The practical, logistical information is essential, but so is the visual drawing users deeper and deeper into the experience of the site, like its own sort of vacation. That’s been a big focus for us because, ultimately, we want to tell you the story of this experience and what it’s going to be like for you when you do it. That’s only really possible when we can capture the moment, and that’s done through the content and the descriptions and all of the information. … The little details can often be missing on different websites where you have to make phone calls to try and find out: Is it suitable for a child who’s 6 years old? Are there any other restrictions I should know about? If I’m pregnant can I still go on this boat ride? There are a lot of those kinds of things that we work with activities providers to really be able to find all that information and put it into one place on the Peek site. ... We have this direct relationship with them, which means that if you have any issues you can call us and we have 24-hour customer service seven days a week.

I’ve learned that some travel sites can’t be trusted as much because the content is selected based on who pays for presence. How do you ensure that Peek’s content is truly the best of the best? We don’t take any money up front from our vendors. … If it’s not really good it’s not going to get booked. … We use tastemakers and travel journalists to be able to source these activities in the first place, so there are a lot of layers of control that we put in.

Living in Las Vegas, we see a lot of travel writing done by outsiders that seems to come late to the party, or not at all. We’re a little jaded. That’s why having locals in the market has been so important to us. We rely a lot on finding the right people who are really in touch with a specific market in order to find the best activities. And some of them are a little bit evergreen. We’re not out there trying to find the thing that just opened last week … we’re trying to find the thing where, if you’re coming to Vegas or you live there, it’s going to be one of the best things to do. … So the mission is to help you find some unique, off-the-beaten path activities but to also help you find the things that are classics. Having that mission means that we spend a lot of time on this, on ensuring that we have everything, but also constantly evolving. We add new activities to the various different regions all the time. Our job is never done; we’re always looking for new experiences and new things that might delight our customers.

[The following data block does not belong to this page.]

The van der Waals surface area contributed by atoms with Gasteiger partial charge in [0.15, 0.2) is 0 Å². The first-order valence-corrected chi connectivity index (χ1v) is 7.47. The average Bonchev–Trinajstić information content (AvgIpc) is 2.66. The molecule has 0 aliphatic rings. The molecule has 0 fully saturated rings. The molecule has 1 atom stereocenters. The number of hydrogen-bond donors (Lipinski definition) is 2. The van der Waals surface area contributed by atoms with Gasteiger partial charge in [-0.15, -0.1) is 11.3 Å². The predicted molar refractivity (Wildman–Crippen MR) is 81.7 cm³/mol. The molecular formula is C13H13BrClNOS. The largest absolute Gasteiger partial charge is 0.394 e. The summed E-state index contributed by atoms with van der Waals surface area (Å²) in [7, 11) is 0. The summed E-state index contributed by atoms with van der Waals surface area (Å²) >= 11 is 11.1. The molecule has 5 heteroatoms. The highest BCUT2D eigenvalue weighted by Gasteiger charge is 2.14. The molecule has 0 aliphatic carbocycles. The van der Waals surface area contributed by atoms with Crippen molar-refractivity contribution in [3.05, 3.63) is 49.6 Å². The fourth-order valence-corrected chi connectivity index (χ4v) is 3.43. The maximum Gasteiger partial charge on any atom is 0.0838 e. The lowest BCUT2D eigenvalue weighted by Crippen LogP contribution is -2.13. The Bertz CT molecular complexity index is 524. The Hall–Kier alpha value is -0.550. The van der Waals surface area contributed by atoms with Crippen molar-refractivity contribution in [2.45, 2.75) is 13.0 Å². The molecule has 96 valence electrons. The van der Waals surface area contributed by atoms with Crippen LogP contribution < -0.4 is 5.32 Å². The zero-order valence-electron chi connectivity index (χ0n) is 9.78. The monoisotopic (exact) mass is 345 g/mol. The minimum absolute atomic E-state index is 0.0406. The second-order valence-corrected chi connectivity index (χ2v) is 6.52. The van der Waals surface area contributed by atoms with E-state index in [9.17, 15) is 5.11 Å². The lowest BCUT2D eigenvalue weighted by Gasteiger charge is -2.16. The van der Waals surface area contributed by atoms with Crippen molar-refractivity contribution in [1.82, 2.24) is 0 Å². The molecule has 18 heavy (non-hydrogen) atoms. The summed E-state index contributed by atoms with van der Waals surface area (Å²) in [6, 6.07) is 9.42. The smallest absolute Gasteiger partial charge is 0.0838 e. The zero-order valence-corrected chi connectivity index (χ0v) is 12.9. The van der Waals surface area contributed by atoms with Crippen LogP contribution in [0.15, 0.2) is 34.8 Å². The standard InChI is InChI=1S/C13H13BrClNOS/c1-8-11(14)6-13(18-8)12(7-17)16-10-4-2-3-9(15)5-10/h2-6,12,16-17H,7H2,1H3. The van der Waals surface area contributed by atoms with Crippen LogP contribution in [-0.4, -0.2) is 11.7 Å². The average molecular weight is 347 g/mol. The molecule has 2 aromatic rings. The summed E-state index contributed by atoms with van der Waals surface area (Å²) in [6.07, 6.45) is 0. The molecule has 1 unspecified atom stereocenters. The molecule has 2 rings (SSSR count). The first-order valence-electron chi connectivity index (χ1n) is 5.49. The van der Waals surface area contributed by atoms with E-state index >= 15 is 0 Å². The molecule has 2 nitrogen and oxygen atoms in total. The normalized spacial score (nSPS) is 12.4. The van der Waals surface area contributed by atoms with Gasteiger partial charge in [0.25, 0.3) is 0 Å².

I know you’re soon to add international destinations to Peek, but for now your users are taking the rest of us all over the planet! There are perfect days for the North Pole, for jungles in Laos; it’s been fantastic to see. Our users are these travel junkies, too, and they have these incredible tips, and it’s exciting to be able to open those out and help them share them with others. … We have people coming from all over the world, from China, from Ghana, from London; there’s a huge mix. … It’s been one of the most fantastic elements of what we do, hearing from our users saying, “Thank you so much for your help—we had the most incredible week in this new place,” or “I went and saw areas of my own city I never knew existed because of you.” That gives us a huge, huge amount of joy.

It feels like more and more people are seeking those unforgettable journeys. One of the things that’s happened in recent years is that, as a society, we’ve all been focused on buying things. And yet things don’t really make us happy—activities and experiences do. Experiences make us almost twice as happy as buying a product. … Having new adventures, they’re not only pushing themselves out of their comfort zone and creating these fantastic memories, they’re also potentially impacting these communities that they’re going into. There’s just a really powerful and positive effect to all of that.

You’re a graduate of Oxford and Harvard with experience working for the big dogs of investment banking and private equity, as well as inventive organizations focused on startups and fine arts. Your co-founder in Peek is an MIT alum with serious programming firepower. And together, you were able to raise seed money from the likes of Twitter’s Jack Dorsey and Google’s Eric Schmidt. That must be extremely validating as a tech entrepreneur—almost as validating as watching the user community grow and enrich the site. It’s been an incredible journey, taking something from an idea into reality and then having users love what we’re doing.

Did you use the site to maximize your recent trip to Vegas?I booked O through the Peek site. I did a helicopter flight over the Grand Canyon—I’ve always wanted to do that, so that was fantastic. I went to SW … it was really lovely to sit outside and have a great meal with friends. We have relationships with the nightclubs as well, so you can book to go out to all of the top nightclubs, so we went to XS, and there was a great DJ, Avicii. ... It was a short but fun trip filled with great food and a little bit of partying, which is only appropriate. … I can’t wait to go back.

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Erin got her first newspaper job in 2002 thanks to a campfire story about Bigfoot. In her award-winning work for ...